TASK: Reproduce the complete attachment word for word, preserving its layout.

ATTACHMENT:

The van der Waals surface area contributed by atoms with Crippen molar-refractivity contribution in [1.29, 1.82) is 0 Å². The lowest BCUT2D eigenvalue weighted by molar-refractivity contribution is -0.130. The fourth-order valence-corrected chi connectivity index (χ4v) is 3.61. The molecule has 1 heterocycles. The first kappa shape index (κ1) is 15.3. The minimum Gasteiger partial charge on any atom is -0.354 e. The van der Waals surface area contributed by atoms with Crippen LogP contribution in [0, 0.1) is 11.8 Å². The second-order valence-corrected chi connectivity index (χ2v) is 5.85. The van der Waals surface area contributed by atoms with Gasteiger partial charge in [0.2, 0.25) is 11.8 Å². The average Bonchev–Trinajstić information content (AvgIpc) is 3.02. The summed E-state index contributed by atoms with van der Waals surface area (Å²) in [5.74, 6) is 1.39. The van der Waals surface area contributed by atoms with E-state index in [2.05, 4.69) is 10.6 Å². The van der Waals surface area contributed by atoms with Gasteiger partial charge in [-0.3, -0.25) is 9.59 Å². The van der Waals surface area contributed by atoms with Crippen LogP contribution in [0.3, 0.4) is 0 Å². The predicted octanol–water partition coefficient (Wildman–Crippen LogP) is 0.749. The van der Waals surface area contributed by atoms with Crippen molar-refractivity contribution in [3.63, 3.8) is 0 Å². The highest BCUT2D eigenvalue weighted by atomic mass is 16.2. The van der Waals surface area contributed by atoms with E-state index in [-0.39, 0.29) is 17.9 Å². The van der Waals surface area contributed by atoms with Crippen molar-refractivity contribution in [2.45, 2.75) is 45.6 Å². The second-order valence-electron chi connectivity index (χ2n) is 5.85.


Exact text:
The van der Waals surface area contributed by atoms with Crippen molar-refractivity contribution in [1.29, 1.82) is 0 Å². The lowest BCUT2D eigenvalue weighted by molar-refractivity contribution is -0.130. The fourth-order valence-corrected chi connectivity index (χ4v) is 3.61. The molecule has 1 heterocycles. The first kappa shape index (κ1) is 15.3. The minimum Gasteiger partial charge on any atom is -0.354 e. The van der Waals surface area contributed by atoms with Crippen LogP contribution in [0, 0.1) is 11.8 Å². The second-order valence-corrected chi connectivity index (χ2v) is 5.85. The van der Waals surface area contributed by atoms with Gasteiger partial charge in [0.2, 0.25) is 11.8 Å². The average Bonchev–Trinajstić information content (AvgIpc) is 3.02. The summed E-state index contributed by atoms with van der Waals surface area (Å²) in [5.74, 6) is 1.39. The van der Waals surface area contributed by atoms with E-state index in [2.05, 4.69) is 10.6 Å². The van der Waals surface area contributed by atoms with Gasteiger partial charge in [-0.3, -0.25) is 9.59 Å². The van der Waals surface area contributed by atoms with Crippen LogP contribution in [0.3, 0.4) is 0 Å². The predicted octanol–water partition coefficient (Wildman–Crippen LogP) is 0.749. The van der Waals surface area contributed by atoms with Crippen molar-refractivity contribution in [3.63, 3.8) is 0 Å². The highest BCUT2D eigenvalue weighted by atomic mass is 16.2. The van der Waals surface area contributed by atoms with E-state index in [-0.39, 0.29) is 17.9 Å². The van der Waals surface area contributed by atoms with Crippen molar-refractivity contribution in [2.45, 2.75) is 45.6 Å². The second-order valence-electron chi connectivity index (χ2n) is 5.85.